MINNEAPOLIS (WCCO) — Minneapolis police have busted a cockfighting ring on the city’s north side.
An anonymous call sent investigators to the 3500 block of Newton Avenue North. A search warrant got them inside, where they found 19 roosters involved in cockfighting.READ MORE: WCCO Journalists Detained, Told To Lay On Ground During Brooklyn Center Protests
The roosters were taken out of that house. One person was arrested, but has not been charged.
“Four of those [roosters] were deceased, and they are part of the investigation along with other cockfighting paraphilia,” said Sgt. Lindsay Herron with the Minneapolis Police Department.
An observant neighbor led police to the bust.
“What the neighbors will see is, like, carriers used to transport the chickens,” Herron said. “Boxes with holes in them, maybe a lot of hay coming to the house.”
Investigators want the public to know this illegal activity leads to other criminal acts. Typically, cockfighting draws large crowds and is associated with violent crime.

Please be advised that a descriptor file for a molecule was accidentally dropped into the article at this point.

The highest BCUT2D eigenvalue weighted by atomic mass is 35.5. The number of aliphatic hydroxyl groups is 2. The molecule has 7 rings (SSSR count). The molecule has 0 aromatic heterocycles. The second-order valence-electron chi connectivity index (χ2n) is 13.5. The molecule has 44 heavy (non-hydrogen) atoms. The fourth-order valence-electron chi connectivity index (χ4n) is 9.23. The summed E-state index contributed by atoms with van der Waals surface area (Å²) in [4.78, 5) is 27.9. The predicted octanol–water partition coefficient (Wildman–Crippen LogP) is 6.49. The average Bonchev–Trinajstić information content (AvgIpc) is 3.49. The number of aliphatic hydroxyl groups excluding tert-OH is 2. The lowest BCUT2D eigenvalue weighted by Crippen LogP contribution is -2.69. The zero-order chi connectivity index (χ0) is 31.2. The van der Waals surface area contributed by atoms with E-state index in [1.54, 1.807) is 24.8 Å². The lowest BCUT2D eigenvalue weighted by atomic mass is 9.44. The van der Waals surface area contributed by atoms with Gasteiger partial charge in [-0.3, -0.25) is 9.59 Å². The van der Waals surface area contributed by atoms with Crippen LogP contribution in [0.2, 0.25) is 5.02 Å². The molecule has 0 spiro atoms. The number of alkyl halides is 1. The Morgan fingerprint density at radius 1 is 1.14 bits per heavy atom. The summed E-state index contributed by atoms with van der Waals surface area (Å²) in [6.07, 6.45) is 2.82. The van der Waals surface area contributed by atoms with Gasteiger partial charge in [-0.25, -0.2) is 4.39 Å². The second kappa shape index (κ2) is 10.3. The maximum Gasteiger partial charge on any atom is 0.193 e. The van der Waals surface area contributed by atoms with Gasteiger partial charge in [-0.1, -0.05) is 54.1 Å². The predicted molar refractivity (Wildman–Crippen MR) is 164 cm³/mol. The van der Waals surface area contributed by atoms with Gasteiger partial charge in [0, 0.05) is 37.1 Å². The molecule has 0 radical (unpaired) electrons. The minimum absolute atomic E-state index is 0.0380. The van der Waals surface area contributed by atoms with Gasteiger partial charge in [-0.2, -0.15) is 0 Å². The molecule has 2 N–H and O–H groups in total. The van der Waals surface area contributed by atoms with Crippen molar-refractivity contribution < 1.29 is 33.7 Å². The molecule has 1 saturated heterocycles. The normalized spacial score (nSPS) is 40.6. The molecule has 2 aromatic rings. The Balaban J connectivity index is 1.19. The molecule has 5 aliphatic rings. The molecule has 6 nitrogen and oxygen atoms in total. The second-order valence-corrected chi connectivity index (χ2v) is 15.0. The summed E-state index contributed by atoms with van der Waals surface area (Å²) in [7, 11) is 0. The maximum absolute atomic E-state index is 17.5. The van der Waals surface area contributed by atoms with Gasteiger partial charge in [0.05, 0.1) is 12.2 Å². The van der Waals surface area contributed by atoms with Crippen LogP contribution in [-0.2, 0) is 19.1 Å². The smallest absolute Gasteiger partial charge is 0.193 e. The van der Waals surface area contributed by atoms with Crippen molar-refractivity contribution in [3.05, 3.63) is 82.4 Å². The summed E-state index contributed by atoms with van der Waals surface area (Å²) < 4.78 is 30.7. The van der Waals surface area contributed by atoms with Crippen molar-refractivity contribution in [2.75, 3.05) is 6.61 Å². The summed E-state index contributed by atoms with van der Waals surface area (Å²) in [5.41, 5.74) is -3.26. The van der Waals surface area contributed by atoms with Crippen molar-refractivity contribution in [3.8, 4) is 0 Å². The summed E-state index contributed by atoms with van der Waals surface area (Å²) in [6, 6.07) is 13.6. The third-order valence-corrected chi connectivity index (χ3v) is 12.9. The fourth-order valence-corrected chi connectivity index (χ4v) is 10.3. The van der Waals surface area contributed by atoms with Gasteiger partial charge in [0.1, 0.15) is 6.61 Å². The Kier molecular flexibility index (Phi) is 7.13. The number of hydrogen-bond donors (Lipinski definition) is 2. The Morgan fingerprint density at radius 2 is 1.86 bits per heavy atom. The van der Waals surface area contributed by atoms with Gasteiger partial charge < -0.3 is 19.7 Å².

“It’s a blood sport,” said Tom Doty, an animal control supervisor with the city. He added that the cockfighting community is very closed and that it’s hard to find their operations.READ MORE: What Happens If Derek Chauvin Is Convicted, Or If He's Acquitted?
“With them brings a lot of money,” Doty said. “There’s gambling…a lot of times weapons, there’s also narcotics.”
The birds are forced into battle inside a ring, sometimes things are added to the fight to make them more violent.
“They’ll actually put razors blades on the spurs of the birds so it’s a bloody deal,” Doty said.
Many of the birds found at the Newton Avenue house are in bad shape.
Police and animal control are determined to keep cockfighting from spreading as well as keeping the violence that comes with it from taking over neighborhoods.
Cockfighting is a felony in Minnesota and if convicted that person could get five years in prison.MORE NEWS: COVID In MN: Over 50% Of Eligible Minnesotans Have Received One Vaccine Dose; MDH Reports 2,429 New Cases, 10 Deaths
Investigators stumble across the illegal operations at least three times a year.